Devotional

Remember

Come to the Garden Series

I will extol You, my God, O King: and I will bless Your name forever and ever. One generation will praise Your works to another, and shall declare Your mighty acts.  They shall utter the memory of Your great goodness, and shall sing of Your righteousness.  Psalm 145: 1,4,7 (NKJV) 

My cousin has a special spot in her garden, a place set aside where she can go to remember our grandmother. In it are Grandma’s chrysanthemums, tulips, her Mother’s Day peonies and other flowers from Grandma’s garden.

My own garden of memories is scattered throughout my flower beds. Special plants remind me of my parents and other people I’ve been blessed to know and love. The Paperwhites and Jade plants from the home I was raised in remind me of my parents and brother. The purple bearded irises especially remind me of Mom, as she generously shared them. The red Chrysler Imperial rose reminds me of Dad. Other roses bring to mind my friend Judy, or our family’s trip to the Rose Parade. Some plants have been chosen by my children or have come from friends, and I think of each one when I see “their” fern, bush, succulent, or flower. I use the memories to pause to pray for him or her, and to thank my Lord for putting that individual in my life.

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The LORD often called His people to remember what He had done for them, and to teach those things to their children and grandchildren. The Passover feast reminds the Israelites of God’s deliverance from their slavery in Egypt. When Joshua took over leadership after Moses, the Lord told Joshua to have the twelve tribes of Israel pick up stones from the midst of the Jordan River, and they heaped the stones on the bank and in the river as memorials of their crossing on dry land through the river (Joshua 3 and 4). The Lord’s Supper is also a memorial, instituted by Christ Jesus in remembrance of Him and of how He gave His blood and body for us. (Luke 22:19-20).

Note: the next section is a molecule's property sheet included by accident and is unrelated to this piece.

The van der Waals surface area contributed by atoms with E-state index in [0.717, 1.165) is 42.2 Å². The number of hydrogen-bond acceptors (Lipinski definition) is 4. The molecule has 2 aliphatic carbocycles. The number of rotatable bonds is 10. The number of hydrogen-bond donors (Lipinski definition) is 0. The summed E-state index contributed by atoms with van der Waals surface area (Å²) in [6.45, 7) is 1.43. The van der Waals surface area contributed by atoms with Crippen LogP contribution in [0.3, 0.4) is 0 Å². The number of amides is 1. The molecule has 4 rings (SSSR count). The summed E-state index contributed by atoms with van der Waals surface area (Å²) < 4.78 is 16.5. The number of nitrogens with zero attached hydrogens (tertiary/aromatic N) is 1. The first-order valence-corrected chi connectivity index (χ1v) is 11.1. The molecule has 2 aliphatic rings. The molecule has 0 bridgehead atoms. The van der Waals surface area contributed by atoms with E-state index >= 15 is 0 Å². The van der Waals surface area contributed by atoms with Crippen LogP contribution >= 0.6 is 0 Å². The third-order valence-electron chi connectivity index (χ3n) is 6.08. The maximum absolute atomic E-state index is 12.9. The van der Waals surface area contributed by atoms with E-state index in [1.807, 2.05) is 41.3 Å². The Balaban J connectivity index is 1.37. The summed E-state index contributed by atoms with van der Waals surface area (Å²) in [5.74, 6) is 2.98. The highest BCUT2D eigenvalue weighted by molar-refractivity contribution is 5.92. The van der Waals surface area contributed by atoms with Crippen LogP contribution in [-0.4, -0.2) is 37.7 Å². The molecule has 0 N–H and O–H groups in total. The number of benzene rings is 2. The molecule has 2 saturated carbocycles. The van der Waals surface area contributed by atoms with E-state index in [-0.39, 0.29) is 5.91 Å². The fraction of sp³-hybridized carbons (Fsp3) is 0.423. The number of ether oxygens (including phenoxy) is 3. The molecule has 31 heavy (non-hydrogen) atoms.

I think God calls us to remember and to tell of His works to each other so we will remember Him and what He has done for us. He knows how forgetful and unthankful we can be! King David realized the importance of remembering, for he told the Lord, “On the glorious splendor of Your majesty and on Your wonderful works, I will meditate. People will speak of the power of Your awesome acts, and I will tell of Your greatness.” (Psalm 145: 5, 6 NASB20)